Home > Announcement > A new PBS show, “A Chance to Read “

A new PBS show, “A Chance to Read “

September 23, 2007

A new PBS show, “A Chance to Read,” highlights new strategies that special education teachers across the country are using to help students find success. 


With a provocative premise that claims society “assumes” children with disabilities can’t learn to read well, the program explores a revolutionary program for deaf and hard of hearing students in Burnsville , Minnesota , that combines cued English with American Sign Language that’s finding surprising success. 


In the program, Georgetown University neuroscientist Dr. Daniel Koo cites statistics showing that the average student who is deaf graduates from high school today with a third- to fourth-grade reading level.


“A Chance to Read” also profiles an innovative literacy program for students who have cognitive disabilities; highlights the importance – and difficulty – of learning Braille; follows an unusual program for students who are “twice-exceptional”; and features emerging assistive technologies.


Hosted by actress Molly Ringwald, who grew up reading to her jazz musician father, who is blind, “A Chance to Read” will air on public television stations this fall (check local listings). For more information about the show, or to watch it online, please click here.  


Best regards,




Laurie Fry

Reading Rockets



Categories: Announcement
  1. Lisa Marie
    September 23, 2007 at 10:02 am

    Coed speech and reading? I am not sure if it’s really succeed? As I watch the video, I don’t understand about what they say…they coed while reading. It’s new to me but does it work well for them? I think it’s annoying for me. I am trying to research more what coed speech is really like…

  2. Lisa Marie
    September 23, 2007 at 10:30 am

    Well, I researched about the coed speech. It’s interesting. Here is the website that explains what Coed Speech is. http://www.cuedspeech.com/whatis.asp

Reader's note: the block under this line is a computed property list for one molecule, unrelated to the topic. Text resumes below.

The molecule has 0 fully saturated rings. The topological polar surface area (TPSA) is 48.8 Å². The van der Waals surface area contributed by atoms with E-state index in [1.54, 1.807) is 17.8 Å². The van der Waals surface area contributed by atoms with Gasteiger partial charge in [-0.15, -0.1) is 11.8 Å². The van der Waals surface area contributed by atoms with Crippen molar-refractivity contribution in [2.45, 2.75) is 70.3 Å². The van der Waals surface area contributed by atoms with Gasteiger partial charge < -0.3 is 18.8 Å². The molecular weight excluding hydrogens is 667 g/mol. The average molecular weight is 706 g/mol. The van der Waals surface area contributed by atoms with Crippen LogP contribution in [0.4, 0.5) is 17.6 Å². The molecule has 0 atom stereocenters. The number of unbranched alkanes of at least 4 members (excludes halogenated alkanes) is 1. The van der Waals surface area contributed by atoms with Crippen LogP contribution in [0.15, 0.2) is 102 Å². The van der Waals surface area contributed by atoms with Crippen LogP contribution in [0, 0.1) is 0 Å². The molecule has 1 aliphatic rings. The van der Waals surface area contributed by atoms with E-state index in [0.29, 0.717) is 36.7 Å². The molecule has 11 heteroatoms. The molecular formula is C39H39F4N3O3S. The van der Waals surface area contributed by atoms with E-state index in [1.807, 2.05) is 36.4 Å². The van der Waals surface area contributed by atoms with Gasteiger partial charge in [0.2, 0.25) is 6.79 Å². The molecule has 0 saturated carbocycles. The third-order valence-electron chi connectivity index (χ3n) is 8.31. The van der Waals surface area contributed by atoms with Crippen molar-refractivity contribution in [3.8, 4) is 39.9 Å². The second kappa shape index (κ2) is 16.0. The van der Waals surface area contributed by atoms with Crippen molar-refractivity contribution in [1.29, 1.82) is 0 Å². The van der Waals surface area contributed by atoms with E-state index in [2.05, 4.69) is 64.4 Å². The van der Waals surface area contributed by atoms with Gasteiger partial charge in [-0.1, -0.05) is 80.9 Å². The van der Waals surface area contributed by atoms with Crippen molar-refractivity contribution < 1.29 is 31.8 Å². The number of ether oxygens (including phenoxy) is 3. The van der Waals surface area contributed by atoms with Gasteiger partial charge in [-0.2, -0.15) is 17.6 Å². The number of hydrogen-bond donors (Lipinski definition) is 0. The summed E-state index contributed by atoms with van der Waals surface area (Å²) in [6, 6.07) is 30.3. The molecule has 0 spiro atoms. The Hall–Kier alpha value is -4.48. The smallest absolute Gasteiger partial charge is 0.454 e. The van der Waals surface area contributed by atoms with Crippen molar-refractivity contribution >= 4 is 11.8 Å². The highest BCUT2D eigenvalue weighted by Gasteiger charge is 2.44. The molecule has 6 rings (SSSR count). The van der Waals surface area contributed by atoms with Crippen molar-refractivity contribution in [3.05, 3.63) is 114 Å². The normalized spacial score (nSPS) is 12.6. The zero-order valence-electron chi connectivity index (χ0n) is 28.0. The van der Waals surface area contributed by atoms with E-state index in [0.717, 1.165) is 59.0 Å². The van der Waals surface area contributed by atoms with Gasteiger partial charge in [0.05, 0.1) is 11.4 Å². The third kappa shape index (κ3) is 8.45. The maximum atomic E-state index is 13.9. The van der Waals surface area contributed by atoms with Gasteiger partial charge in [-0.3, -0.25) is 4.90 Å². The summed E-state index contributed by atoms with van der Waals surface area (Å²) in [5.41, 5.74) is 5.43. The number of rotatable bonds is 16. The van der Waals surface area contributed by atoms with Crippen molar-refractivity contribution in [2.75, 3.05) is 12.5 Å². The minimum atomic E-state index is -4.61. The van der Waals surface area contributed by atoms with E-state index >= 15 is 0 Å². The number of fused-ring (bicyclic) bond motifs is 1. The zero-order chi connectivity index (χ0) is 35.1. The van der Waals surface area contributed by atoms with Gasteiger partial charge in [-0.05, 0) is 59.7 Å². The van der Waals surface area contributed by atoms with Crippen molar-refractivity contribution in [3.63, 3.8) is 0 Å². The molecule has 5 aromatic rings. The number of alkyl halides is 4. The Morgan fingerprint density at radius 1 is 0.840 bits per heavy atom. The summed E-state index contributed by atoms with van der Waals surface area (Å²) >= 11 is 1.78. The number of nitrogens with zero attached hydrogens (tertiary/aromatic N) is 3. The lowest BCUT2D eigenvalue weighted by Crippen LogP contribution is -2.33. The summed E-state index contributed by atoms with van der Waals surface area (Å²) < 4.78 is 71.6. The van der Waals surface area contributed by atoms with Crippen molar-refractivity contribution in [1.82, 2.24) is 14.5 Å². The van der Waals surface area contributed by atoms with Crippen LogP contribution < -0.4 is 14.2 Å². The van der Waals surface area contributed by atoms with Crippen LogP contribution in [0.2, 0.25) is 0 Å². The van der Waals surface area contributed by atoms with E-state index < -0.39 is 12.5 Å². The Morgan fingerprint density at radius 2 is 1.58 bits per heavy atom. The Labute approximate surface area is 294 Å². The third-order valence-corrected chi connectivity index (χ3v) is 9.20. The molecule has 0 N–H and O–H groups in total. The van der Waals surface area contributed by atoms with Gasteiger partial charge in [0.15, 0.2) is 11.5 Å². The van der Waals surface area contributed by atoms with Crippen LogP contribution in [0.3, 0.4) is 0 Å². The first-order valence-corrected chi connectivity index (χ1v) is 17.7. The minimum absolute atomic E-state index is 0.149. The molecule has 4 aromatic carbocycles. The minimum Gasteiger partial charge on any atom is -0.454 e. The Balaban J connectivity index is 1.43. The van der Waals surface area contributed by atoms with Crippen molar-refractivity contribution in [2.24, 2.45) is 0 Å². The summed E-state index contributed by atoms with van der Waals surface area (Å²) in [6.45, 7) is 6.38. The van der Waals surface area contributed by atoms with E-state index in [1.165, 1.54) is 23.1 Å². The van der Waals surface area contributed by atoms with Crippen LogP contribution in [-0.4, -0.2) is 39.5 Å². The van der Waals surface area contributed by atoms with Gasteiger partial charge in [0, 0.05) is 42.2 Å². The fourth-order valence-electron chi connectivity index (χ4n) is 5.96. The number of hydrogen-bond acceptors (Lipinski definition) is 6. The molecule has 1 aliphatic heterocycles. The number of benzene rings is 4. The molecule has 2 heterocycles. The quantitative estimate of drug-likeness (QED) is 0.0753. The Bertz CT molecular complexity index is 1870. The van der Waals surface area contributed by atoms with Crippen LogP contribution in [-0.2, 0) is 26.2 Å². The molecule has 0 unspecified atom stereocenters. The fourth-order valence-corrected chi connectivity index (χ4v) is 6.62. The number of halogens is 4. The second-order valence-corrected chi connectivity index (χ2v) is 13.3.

Here is the brief meaning of coed speech:
    1. Cues every phoneme
    2. Focuses sounds and syllables of languages
    3. Provides visual access to rhyming
    4. Enables them to develop a complete phonemic model of langauge.

    Well, I think they still can read and sign in ASL to enable the children to understand the concepts and to feel to be part in the story. They can do both ways…but not just coed speech while reading. If they only do the coed speech, they may miss some concepts. It’s still new to me and what do you think?

  3. Anonymous
    September 23, 2007 at 10:54 am
  4. Lisa Marie
    September 23, 2007 at 1:10 pm

    Oh, my gosh! I watched this cue-speech-billy…I thought it could be okay just for reading to get an idea…but not as for life time! Gasp! It already killed me as I watched this video clip. If the teachers wanted to do it, it’s better for a limited time only for reading. But I think ASL is the most beautiful thing and the best key for Deaf/deaf children. If I take a charge for deaf school, I will NOT allow the coed-speech in my school.

  5. Mike
    September 23, 2007 at 3:14 pm

    I learned it when I was a kid. I don’t use it anymore. It was interesting and hard. ASL is much better than cued speech.

  6. September 23, 2007 at 5:10 pm

    I’m sick and tired of people trying to find other ways to teach Deaf and/or HH children. FYI, before Milan, Italy in 1880, Deaf people’s English skills were CHAMP! They were even editors for hearing newspapers and etc. Since oralism came in, screw things up, then in 1970’s, SEE and all that EVEN worse. No wonder average high school students graduate with 3rd-4th grade level. BUT for your information, this stats is outdated and people are still quoting it!!! Stop that! And secondly, HEARING people graduate with average 4th-5th grade reading level, only one grade above Deaf people! Most newspapers are written at 4th or 5th grade level!

    The best way to teach Deaf and/or HH children is have strong foundation of ASL, THEN teach English, they will learn wonderfully.

    Cued Speech is an easy way out for teachers and parents who have HARD time (or claim not have time to) learn ASL.

  7. Puzzled
    September 23, 2007 at 7:53 pm

    Yeah, I don’t understand people who don’t learn ASL for their children. It is not that hard to learn it on a functional level. You won’t sign perfectly, but within a year of studying it most people can at least communicate decently with Deaf people. Am I wrong? Especially if you are really motivated because, oh, I don’t know, YOUR CHILD IS DEAF?!! Geez.

  8. Jimmer
    September 30, 2007 at 10:51 pm

    I have this little thought…

    A neurologist from Georgetown claims that statistics show that an average student who is deaf graduates from high school today with a third- to fourth-grade reading level.

    Well, I am sure that the neurologist has a third- or fourth grade level of ASL receptive level. Or lower.

    Just a thought…

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